CBS Diversity Day is (still) a valuable event

Skrevet af Jannick Friis ChristensenJesper Snedker Adamsen, (versioning) - Foto: Thomas Flensted-Jensen - 25. marts 2015 - 18:430 kommentarer
A flash mob took center stage at the Diversity Day, but the mob disappeared in a flash after just 30 seconds of dancing. However, it was more than enough to gather a large crowd of enthusiastic spectators. (Click for more pictures from the event).

The focus of this year’s edition of CBS Diversity Day was the question of whether or not attention to diversity and variety pays off. Spoiler alert: it does! This was most certainly the conclusion the panel debate spawned, but this conclusion was also helped by the many impressions gathered from the colorful and diverse crowd that made up the 'Human Library’.    

…But does it pay off?

Focus on diversity is unquestionably a solid investment. That is the opinion of the project manager of Diversity Day, Gunvor Granerud, as she reflects on last Thursday’s event at Solbjerg Plads.

- Take for example the eight volunteers who helped plan this year’s Diversity Day; they were recruited from eight different undergraduate programs and combined they represent four different nationalities, says Gunvor Granerud and continues:

- I have no doubts that a large portion of the success we experienced today is the direct result of our collaborative efforts.

However, despite the project manager’s firm belief, the tagline of this year’s Diversity Day was: “Does variety pay off?”

Diversity for the sake of diversity

The panel debate was moderated by CBS’ Equal Opportunities Officer, Lynn Roseberry, and the four debaters agreed that focus on diversity is a solid investment for businesses.

However, one of the debaters, Sara Louise Muhr, Associate Professor, the Department of Organization, questioned the alleged benefits of diversity from the perspective of dividend focus.

She consistently argued against the notion that women are able to contribute something unique to the corporate sector just because they are women and thus allegedly possess a variety of extra special feminine qualities.

And, as Sara Louise Muhr argued, if you accept the discourse that women have something extra special to offer, you consequently contribute to widening the distance between the genders as you, in this specific example, stigmatize women as a group that has access to extra special “feminine” qualities, which can be exploited financially.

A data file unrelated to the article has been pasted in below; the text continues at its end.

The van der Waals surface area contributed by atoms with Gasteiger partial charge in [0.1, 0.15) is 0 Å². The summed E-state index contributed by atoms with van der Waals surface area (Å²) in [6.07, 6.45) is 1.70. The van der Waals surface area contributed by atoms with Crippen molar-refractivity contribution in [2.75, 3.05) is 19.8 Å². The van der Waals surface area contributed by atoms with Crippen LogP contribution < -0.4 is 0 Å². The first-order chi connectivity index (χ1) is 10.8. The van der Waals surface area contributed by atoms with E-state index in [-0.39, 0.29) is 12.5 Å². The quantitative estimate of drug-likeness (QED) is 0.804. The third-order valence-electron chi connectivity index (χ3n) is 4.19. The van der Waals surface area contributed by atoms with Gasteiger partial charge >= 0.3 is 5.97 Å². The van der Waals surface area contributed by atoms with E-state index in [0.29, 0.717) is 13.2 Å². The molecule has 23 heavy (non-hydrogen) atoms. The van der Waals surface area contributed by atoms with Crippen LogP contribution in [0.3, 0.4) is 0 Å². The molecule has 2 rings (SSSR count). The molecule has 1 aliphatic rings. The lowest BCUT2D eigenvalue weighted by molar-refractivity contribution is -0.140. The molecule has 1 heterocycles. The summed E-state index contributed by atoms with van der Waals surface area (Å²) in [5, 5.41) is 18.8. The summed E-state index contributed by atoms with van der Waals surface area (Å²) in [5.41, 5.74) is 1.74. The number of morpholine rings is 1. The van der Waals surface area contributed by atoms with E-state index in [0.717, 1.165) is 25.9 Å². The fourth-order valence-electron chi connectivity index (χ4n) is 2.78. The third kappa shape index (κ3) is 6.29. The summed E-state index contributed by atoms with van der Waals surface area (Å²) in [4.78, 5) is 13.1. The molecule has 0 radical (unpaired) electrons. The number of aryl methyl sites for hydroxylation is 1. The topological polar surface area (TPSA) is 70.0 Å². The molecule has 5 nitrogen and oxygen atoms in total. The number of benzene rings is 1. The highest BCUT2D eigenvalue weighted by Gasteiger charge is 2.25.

In other words, she argued, you become blind to the possible gender-specific expectations to management in general and to individual colleagues in particular; she then proceeded to illustrate her point with an example involving a transgender woman, who experienced a shift in her colleagues’ attitudes towards her after her sex change operation.

Take out a fate from the 'Human Library'

One of the main objectives of this year’s Diversity Day was to show that the debate on diversity embraces much more than just gender equality.

In the 'Human Library’ you could get a glimpse of just how embracive the subject of diversity is. In the library attendees had the opportunity to meet ‘live books’, i.e. individuals, who, provoked by their lifestyle, ethnicity, handicap, sexuality, or social status have experienced discrimination as a consequence of people’s prejudices and biased views.

The “dyslexic” and the “rape victim” were both ‘on loan’; however, the “long-term unemployed” had just been returned and thus was able to engage in conversation with CBS OBSERVER. And wouldn’t you know it; it turns out that the person behind the title was in no way lazy or indolent, contrary to what many might be tempted to believe.

Actually, he is not unemployed either because, as he puts it; being jobless is hard work. His name is Jens Andersen and he is an MA. He hopes that his participation in CBS Diversity Day will help people understand that different people make different choices and have different sets of circumstances.

A major success and still a priority area

Judging by the number of registered participants on Facebook, this year’s edition of the Diversity Day outdid itself compared to last year’s edition as 338 students registered for this year’s event, which is more than twice as many as last year.

- My ambitions before the Diversity Day were that this year’s event should be even bigger, more festive, and have twice as many participants, says Gunvor Granerud and concludes that:

- Before knowing the results of the evaluation forms we collected during the event, it already looks like we managed to fulfill our goals.

Whether or not the event will return next year is still uncertain as Lynn Roseberry has decided to resign from her position as Equal Opportunities Officer. However, she assures us that sufficient efforts will be devoted to finding a solution; and Gunvor Granerud is certain that diversity pays off and that CBS will benefit from continued focus on diversity and inclusion.